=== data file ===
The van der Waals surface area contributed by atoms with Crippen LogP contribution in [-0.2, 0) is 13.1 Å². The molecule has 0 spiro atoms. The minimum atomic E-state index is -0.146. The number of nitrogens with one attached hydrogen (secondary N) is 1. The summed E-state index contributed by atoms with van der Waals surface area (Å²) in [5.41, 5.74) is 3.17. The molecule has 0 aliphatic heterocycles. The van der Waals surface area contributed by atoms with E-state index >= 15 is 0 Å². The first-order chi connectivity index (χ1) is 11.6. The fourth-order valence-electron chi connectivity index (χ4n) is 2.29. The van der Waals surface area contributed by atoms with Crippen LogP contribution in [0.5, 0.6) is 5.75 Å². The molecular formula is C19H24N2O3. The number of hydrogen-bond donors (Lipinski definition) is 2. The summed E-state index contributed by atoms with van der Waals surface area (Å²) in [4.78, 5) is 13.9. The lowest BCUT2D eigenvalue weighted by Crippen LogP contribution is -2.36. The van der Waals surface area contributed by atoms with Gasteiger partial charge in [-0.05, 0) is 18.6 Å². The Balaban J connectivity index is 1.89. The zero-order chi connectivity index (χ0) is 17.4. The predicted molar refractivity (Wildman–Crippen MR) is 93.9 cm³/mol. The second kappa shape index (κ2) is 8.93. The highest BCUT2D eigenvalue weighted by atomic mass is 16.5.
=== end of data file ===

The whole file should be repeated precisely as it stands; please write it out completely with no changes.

The van der Waals surface area contributed by atoms with Crippen LogP contribution in [-0.2, 0) is 13.1 Å². The molecule has 0 spiro atoms. The minimum atomic E-state index is -0.146. The number of nitrogens with one attached hydrogen (secondary N) is 1. The summed E-state index contributed by atoms with van der Waals surface area (Å²) in [5.41, 5.74) is 3.17. The molecule has 0 aliphatic heterocycles. The van der Waals surface area contributed by atoms with E-state index >= 15 is 0 Å². The first-order chi connectivity index (χ1) is 11.6. The fourth-order valence-electron chi connectivity index (χ4n) is 2.29. The van der Waals surface area contributed by atoms with Crippen LogP contribution in [0.5, 0.6) is 5.75 Å². The molecular formula is C19H24N2O3. The number of hydrogen-bond donors (Lipinski definition) is 2. The summed E-state index contributed by atoms with van der Waals surface area (Å²) in [4.78, 5) is 13.9. The lowest BCUT2D eigenvalue weighted by Crippen LogP contribution is -2.36. The van der Waals surface area contributed by atoms with Gasteiger partial charge in [-0.05, 0) is 18.6 Å². The Balaban J connectivity index is 1.89. The zero-order chi connectivity index (χ0) is 17.4. The predicted molar refractivity (Wildman–Crippen MR) is 93.9 cm³/mol. The second kappa shape index (κ2) is 8.93. The highest BCUT2D eigenvalue weighted by atomic mass is 16.5.